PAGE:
This book’s focus on English is distinct from other linguistics books I’ve read recently about language generally. Find my favorite lessons from the book and a few related videos below.

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What we know from 150,000 years of human language

There was likely once a single language, first developed 150,000 years ago. That grew to as many as 100,000 languages, before we developed farming. Today there are 6,000 and by 2100, that might be back to as few as 500.

Along the way, languages have emerged, influenced each other and continue to change.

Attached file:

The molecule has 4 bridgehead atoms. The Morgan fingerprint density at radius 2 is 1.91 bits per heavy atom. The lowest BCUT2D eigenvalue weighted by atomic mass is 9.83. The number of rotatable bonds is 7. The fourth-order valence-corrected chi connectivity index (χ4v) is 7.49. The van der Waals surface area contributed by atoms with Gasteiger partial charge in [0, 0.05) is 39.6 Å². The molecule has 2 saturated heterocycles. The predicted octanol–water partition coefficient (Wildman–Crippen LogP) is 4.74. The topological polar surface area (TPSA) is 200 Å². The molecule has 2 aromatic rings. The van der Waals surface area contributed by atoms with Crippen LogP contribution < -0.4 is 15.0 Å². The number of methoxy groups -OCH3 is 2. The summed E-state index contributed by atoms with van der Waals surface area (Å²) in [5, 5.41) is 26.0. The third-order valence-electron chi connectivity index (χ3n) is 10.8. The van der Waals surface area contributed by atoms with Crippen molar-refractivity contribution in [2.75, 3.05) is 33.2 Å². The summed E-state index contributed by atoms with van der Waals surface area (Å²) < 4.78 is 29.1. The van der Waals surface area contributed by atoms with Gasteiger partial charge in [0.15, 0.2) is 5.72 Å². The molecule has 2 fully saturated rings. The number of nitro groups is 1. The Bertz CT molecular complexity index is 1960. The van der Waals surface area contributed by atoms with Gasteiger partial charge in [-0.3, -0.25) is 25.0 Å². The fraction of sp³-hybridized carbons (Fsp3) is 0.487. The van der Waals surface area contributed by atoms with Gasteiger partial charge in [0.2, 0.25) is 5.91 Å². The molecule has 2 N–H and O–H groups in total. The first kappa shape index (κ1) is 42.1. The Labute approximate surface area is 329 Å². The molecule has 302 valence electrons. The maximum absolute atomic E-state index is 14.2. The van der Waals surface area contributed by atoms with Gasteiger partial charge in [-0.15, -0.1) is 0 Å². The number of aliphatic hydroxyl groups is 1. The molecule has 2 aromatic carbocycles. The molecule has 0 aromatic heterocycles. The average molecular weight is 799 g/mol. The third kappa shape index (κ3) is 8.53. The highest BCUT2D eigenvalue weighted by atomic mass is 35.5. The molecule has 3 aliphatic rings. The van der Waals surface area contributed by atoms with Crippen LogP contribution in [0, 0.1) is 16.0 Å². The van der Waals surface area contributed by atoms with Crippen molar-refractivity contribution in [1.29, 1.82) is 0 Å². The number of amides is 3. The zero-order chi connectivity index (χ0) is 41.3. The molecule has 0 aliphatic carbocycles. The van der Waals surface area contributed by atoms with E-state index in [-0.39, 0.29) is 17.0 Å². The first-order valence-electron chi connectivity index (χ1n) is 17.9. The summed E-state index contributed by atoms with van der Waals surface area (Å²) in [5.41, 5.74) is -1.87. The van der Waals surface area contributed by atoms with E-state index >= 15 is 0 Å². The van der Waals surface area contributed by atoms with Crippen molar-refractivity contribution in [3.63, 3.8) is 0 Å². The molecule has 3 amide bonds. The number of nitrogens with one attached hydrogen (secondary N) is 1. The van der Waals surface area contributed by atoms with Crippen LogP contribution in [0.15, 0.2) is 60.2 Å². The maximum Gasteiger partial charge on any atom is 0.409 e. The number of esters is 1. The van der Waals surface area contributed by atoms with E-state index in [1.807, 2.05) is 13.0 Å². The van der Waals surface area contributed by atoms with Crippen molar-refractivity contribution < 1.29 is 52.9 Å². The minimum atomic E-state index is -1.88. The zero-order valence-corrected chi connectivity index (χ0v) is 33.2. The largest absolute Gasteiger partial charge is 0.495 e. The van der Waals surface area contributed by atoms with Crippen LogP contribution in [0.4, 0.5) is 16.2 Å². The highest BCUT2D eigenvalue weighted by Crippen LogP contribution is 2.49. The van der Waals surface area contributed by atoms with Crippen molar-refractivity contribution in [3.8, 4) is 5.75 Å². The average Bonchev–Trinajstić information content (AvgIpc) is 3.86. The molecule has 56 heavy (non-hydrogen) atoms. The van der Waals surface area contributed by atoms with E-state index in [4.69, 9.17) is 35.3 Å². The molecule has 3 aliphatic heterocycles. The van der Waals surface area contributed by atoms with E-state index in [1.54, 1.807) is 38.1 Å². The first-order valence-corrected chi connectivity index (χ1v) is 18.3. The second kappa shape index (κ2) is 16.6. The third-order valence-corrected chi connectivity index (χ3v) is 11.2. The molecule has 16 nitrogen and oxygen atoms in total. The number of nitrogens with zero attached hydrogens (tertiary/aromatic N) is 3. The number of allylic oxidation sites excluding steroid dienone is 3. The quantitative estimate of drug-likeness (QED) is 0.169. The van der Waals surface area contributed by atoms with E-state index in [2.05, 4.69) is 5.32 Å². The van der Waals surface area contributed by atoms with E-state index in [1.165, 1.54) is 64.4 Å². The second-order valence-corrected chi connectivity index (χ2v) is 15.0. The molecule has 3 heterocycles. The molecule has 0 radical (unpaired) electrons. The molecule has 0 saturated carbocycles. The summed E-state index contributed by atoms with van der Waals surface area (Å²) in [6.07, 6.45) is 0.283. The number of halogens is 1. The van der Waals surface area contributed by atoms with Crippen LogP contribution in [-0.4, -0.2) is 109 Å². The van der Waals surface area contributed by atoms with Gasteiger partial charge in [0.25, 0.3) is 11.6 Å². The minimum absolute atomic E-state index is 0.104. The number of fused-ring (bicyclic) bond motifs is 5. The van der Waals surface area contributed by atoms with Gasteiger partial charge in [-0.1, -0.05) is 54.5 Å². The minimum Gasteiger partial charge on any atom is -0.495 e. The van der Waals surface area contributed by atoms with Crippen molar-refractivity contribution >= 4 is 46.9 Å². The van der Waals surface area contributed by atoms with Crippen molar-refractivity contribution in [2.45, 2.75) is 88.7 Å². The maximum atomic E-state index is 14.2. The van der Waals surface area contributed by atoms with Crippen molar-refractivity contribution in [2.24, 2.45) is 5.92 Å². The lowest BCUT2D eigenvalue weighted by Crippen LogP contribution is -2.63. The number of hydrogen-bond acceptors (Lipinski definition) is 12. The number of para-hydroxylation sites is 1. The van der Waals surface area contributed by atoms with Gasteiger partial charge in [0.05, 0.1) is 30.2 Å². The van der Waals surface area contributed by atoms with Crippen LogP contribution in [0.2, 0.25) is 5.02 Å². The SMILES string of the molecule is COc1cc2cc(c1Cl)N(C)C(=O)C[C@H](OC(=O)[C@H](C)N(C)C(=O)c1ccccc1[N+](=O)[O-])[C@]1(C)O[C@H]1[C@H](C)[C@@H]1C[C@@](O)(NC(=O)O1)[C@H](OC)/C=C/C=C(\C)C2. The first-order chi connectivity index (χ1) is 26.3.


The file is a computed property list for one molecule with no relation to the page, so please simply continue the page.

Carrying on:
That comes from the 2003 book “Power of Babel,” the third consecutive book I read by linguist John McWhorter, which I finished early this summer. In the last six months, I’ve become quite a big fan of his — having read his 2016 book on language evolution and his 2009 book on the lesser-known stories of the English language history, I seem to be working through his language books in reverse chronological order. (Read the Guardian’s review of this book here.)

The title of the book is, of course, a reference to the biblical story in Genesis of the Tower of Babel. Following the Great Flood, humans speaking a single language plan to build a tower that can reach heaven. God destroys it, sets humans into an array of languages and spreads them across the world to keep them from conspiring to do something like that ever again.

Find my notes from the book below.